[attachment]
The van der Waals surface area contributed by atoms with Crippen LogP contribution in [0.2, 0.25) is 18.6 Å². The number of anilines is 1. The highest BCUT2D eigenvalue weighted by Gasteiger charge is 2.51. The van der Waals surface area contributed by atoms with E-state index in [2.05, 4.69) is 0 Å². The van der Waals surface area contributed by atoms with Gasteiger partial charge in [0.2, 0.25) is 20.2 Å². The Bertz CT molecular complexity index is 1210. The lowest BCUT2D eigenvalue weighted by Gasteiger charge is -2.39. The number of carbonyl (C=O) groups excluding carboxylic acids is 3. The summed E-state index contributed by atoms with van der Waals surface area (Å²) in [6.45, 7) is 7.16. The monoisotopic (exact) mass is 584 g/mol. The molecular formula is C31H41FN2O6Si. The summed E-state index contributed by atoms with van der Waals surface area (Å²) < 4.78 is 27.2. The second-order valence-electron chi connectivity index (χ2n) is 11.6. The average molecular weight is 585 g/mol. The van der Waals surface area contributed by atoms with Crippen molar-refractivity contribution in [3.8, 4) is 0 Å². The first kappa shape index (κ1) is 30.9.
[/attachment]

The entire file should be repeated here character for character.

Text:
The van der Waals surface area contributed by atoms with Crippen LogP contribution in [0.2, 0.25) is 18.6 Å². The number of anilines is 1. The highest BCUT2D eigenvalue weighted by Gasteiger charge is 2.51. The van der Waals surface area contributed by atoms with E-state index in [2.05, 4.69) is 0 Å². The van der Waals surface area contributed by atoms with Gasteiger partial charge in [0.2, 0.25) is 20.2 Å². The Bertz CT molecular complexity index is 1210. The lowest BCUT2D eigenvalue weighted by Gasteiger charge is -2.39. The number of carbonyl (C=O) groups excluding carboxylic acids is 3. The summed E-state index contributed by atoms with van der Waals surface area (Å²) in [6.45, 7) is 7.16. The monoisotopic (exact) mass is 584 g/mol. The molecular formula is C31H41FN2O6Si. The summed E-state index contributed by atoms with van der Waals surface area (Å²) < 4.78 is 27.2. The second-order valence-electron chi connectivity index (χ2n) is 11.6. The average molecular weight is 585 g/mol. The van der Waals surface area contributed by atoms with Crippen molar-refractivity contribution in [3.8, 4) is 0 Å². The first kappa shape index (κ1) is 30.9.